97% of home alarms are false and Police Departments are already underfunded and understaffed. The policies and practices regarding alarm response by police departments can vary from one jurisdiction to another. In some areas, police departments may require video verification or other forms of verification before dispatching police units to respond to a home alarm.
Los Angeles Police Department responds faster to video verified alarms. And if your home has had 2 false alarms in the past 12 months, don't expect a response at all.
Video verification involves integrating security cameras or video surveillance systems with the alarm system. When an alarm is triggered, the monitoring station can remotely access the camera feed to visually verify whether an actual intrusion or emergency is occurring. This verification process can help reduce false alarms and prioritize genuine emergencies, improving the efficiency and effectiveness of police response.
However, not all police departments require video verification, and the level of verification needed may depend on local ordinances, resources, and policies. Some departments may rely on other forms of verification, such as audio verification, two-call verification, or verification through alarm company personnel.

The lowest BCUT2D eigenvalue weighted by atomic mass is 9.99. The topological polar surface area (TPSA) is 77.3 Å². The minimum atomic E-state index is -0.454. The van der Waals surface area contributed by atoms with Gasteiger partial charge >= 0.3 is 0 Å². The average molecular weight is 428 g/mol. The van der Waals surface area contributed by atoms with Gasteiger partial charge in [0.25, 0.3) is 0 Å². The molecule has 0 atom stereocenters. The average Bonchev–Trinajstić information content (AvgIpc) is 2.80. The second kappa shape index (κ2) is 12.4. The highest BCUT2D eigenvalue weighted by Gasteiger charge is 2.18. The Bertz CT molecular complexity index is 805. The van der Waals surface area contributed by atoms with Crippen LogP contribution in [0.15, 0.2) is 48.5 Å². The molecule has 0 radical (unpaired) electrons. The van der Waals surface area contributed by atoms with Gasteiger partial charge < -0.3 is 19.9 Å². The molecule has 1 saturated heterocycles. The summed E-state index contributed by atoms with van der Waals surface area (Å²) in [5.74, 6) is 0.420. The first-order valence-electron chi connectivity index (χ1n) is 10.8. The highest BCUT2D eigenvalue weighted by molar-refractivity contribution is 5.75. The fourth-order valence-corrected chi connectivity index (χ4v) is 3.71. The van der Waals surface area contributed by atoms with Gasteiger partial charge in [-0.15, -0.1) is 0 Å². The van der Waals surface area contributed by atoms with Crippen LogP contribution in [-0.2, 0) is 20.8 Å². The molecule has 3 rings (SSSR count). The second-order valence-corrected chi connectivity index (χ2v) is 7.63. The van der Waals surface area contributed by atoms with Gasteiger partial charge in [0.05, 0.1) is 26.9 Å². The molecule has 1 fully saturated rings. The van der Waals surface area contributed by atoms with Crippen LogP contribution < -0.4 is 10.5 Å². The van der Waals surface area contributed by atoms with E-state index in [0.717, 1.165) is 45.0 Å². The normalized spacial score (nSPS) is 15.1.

If you have a home alarm system, it's essential to familiarize yourself with the specific policies and requirements of your local police department regarding alarm response. Understanding the verification process can help you optimize the effectiveness of your home security measures and ensure proper communication between the alarm monitoring company and law enforcement in case of an emergency.
LAPD used to have an Alarm Task Force years ago that included residents, professionals, and officers, and was tasked specifically to improve home alarms, signals, verification, statistics, and responses. I can't find anything about the Task Force today and have spoken to multiple people in the department, it was disbanded for unknown reasons.